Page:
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Phoenix Police’s “Wake Up!” Program Proves Effective...

Jul 17, 2003

Phoenix Police?’s ?“Wake Up!?” Program Proves Effective Crime Prevention Tool
By Officer Sean A. Mattson, Phoenix Police Department
(Excerpted from The Police Chief, November 2000)

In late April 1994, just after 9:00 pm., shots rang out in a south Phoenix neighborhood. One factor separated this from the frequent drive-by shootings that the area is all too familiar with. The victim of this incident was a four-year-old girl by the mane of Ashley Boss, who was shot while sleeping in her bed. As expected, the community responded emotionally. Not only was this a horrific crime, but the perception at that time of the citizens who lived in south Phoenix was that the police department was not doing much to combat youth crime and violence. The citizens cried out for police to come up with a solution.

An Area in Need of Change
South Phoenix is an area in need of change. It contains over 20 known gangs and more than
1,300 identified gang members. This is an impoverished community where more than 90 percent of elementary school students (kindergarten through eight grade) receive free or reduced lunches.

In this area of low socioeconomic standing, where violence has become a way of life for many, few choices exist for the juveniles that become involved in crime. They join gangs to gain a sense of belonging. They grow
up with a ?“shoot or get shot?” philosophy. Crime exists all around them, and many of these children learn their behavior from the environment they are immersed in.

Birth of a New Approach
In response to the community?’s pleas for help, in 1996, the Phoenix Police Department met with the community, school, and business leaders to create a new approach in the war on youth crime and violence. They met with students from every part of the city to discuss possible solutions to their problems. Together they decided that two of the biggest problems that faced the area?’s youth were little money and a lack of things to do in their area. Another problem was the lack of positive role models to help children make wise choices in life. All parties agreed that if a program could be created to address these issues, the lives of south Phoenix?’s youth would begin to change for the better. There were programs for gifted students and at-risk students, but there was nothing for the largest population of students-those who were ?“middle-of-the-road?”.

?“Wake Up!?”for The Better
Wake Up!,?” more formally known as the Community Efforts to Abate Street Violence Program, was created in 1996 and targeted seventh and eighth-grade students throughout Phoenix. The program created a partnership between the schools, area businesses, the Phoenix Police Department, and community leaders. All students were allowed to join. However, to stay in the club, each student was required to abide by its rules. The rules focused on staying away from gangs and criminal activity while behaving well at school and home.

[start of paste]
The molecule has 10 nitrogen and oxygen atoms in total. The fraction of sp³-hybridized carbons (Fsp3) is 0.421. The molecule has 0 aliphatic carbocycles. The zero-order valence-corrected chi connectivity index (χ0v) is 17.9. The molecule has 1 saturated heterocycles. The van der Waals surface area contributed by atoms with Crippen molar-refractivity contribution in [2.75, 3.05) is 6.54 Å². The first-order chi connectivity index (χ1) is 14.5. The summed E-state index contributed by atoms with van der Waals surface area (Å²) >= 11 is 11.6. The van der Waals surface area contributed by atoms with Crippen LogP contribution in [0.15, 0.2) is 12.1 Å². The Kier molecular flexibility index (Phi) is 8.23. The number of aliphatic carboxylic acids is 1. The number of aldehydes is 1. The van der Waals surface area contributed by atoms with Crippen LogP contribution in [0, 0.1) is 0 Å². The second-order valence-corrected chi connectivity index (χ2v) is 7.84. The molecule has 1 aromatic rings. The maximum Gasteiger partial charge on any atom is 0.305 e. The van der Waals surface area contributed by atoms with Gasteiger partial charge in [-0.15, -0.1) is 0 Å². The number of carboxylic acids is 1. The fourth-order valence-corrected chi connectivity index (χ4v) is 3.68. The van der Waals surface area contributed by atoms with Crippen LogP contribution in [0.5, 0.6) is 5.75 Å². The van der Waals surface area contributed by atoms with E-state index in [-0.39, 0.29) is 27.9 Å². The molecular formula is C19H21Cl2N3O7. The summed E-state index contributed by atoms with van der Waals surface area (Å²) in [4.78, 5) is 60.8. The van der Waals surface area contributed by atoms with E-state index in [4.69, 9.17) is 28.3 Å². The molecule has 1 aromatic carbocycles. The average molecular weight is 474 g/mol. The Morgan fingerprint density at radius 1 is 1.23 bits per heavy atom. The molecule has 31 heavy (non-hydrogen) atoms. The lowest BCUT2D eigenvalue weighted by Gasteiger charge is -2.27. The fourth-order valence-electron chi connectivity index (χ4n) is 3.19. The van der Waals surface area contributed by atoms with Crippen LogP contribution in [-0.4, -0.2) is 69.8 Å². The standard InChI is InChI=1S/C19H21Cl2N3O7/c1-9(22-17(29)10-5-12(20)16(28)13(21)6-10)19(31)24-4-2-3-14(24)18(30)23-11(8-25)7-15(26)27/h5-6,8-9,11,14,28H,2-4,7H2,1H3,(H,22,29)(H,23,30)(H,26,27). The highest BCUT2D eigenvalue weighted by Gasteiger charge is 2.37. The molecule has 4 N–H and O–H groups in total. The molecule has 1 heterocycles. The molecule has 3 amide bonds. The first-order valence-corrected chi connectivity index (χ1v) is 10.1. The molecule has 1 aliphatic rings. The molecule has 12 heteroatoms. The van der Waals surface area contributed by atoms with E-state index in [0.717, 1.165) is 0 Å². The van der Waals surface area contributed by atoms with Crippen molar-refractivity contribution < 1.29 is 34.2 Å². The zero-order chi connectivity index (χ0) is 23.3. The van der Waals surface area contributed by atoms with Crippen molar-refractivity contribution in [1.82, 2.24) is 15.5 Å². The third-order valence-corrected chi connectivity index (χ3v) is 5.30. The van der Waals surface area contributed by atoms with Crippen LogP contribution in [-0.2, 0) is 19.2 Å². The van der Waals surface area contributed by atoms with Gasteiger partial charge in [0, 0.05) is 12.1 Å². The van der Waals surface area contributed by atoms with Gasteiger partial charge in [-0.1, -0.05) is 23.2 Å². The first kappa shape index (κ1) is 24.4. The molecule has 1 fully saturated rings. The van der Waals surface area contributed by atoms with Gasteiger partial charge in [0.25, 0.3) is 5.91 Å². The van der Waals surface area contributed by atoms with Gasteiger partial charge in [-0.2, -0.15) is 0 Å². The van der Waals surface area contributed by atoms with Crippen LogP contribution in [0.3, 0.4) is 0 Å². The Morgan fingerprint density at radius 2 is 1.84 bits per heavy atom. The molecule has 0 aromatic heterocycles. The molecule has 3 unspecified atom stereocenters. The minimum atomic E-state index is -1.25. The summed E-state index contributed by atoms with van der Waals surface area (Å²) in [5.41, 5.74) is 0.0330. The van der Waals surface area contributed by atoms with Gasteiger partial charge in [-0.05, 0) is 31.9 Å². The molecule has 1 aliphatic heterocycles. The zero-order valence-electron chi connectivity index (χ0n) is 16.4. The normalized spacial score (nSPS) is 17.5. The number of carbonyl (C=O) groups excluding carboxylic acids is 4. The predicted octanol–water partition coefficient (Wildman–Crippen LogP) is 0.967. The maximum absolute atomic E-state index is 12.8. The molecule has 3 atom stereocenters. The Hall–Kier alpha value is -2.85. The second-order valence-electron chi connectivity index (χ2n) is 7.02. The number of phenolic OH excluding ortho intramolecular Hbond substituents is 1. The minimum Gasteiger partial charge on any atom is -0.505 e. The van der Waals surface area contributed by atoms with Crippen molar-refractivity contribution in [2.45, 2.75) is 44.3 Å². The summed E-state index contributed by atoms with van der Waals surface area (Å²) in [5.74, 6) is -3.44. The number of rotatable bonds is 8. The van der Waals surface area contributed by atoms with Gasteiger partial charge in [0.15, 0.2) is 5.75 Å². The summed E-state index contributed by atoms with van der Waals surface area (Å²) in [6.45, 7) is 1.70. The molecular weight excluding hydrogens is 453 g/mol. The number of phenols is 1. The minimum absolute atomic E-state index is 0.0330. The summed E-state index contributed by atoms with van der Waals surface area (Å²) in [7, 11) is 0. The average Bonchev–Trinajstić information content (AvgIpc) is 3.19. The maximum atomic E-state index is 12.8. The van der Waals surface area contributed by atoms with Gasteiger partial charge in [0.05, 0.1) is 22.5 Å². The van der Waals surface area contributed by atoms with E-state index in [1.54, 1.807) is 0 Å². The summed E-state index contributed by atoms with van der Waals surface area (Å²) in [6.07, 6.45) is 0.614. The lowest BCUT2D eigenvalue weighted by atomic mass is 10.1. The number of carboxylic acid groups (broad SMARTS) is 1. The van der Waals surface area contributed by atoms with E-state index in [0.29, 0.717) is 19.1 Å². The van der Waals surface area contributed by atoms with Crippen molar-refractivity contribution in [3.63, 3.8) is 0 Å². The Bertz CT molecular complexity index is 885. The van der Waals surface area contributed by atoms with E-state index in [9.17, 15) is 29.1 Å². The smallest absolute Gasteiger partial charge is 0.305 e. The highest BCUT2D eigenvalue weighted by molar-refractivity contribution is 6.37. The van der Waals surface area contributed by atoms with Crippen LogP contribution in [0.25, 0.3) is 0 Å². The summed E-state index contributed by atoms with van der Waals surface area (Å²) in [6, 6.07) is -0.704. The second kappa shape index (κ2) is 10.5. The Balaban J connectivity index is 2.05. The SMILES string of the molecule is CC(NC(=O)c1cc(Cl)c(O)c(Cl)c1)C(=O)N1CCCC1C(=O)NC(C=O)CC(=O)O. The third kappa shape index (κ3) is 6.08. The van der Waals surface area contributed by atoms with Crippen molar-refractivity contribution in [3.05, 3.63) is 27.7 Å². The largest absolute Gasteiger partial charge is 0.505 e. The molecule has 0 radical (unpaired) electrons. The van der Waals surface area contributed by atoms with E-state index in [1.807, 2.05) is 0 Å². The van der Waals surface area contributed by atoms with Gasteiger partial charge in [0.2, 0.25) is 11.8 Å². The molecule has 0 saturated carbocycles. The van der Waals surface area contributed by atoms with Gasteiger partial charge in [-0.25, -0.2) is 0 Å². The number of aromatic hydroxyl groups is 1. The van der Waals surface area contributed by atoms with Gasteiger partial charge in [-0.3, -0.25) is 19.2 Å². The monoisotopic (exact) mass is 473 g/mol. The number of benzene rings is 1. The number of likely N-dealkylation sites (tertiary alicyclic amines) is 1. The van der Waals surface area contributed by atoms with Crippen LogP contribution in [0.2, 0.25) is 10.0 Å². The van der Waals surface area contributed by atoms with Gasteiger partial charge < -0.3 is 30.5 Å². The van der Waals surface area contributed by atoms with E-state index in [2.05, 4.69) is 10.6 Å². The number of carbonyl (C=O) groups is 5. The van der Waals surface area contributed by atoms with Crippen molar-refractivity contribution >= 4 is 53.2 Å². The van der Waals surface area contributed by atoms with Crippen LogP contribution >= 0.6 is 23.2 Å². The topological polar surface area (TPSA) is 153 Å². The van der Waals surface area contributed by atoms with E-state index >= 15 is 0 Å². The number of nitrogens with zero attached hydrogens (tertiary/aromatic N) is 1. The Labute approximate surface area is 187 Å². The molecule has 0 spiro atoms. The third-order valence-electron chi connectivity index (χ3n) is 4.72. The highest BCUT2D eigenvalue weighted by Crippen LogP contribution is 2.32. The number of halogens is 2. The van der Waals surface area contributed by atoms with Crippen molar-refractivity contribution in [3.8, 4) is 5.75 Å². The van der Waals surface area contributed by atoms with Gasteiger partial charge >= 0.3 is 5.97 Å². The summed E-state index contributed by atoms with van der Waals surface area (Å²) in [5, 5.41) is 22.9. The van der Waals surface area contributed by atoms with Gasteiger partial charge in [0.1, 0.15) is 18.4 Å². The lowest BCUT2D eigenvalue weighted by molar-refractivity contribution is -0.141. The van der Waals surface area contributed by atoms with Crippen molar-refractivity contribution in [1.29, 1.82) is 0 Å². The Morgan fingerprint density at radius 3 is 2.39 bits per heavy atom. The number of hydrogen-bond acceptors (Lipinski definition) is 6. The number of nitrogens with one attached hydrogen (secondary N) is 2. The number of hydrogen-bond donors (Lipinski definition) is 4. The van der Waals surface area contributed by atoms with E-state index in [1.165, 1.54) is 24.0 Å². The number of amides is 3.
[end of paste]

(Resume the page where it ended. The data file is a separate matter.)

As Senator John McCain (E-AZ) explains, ?“Wake Up! makes youth aware that choices exist and that bad choices, often made in an instant, can drastically alter the rest of their lives.?”

The program place Wake Up! Clubs in the schools. Police officers teach the students to make better choices in their lives. By interacting directly with the officers, the students are improving their attitudes about the police and gaining a positive role model with their officer/facilitator.

Each club meets for about one hour each week at its school. Every meeting offers something new, with classroom activities, guest speakers, discussions, and planning future club events. Future events may include community service projects, field trips, fund raising events, and other opportunities form local businesses as they arise.

Every summer the children are given an opportunity to attend a summer camp as a reward for their continued good behavior during the school year. Many of these students would not have
opportunities like these without the club due to their families?’ low incomes.

Wake Up! clubs teach the students to resolve conflict in their lives without resorting to violence. They also teach positive life lessons such as communication, teamwork, self-confidence, leadership, and respect. The program develops students?’ social skills using positive, meaningful events such as community service projects. The clubs give the students a genuine feeling of belonging, both to the club and to their community; in a positive environment.

Approximately once per month, each club has a community service project. These projects make the students feel like they are part of their community and encourage them to make it better. The community service project is usually followed by some sort of reward event at a later date to reinforce the importance of their good choices.

For information in regards to the ?“Wake Up!?” Program, contact the City of Phoenix ?“Wake Up!?” coordinator at 602-495-5423. . . ☺

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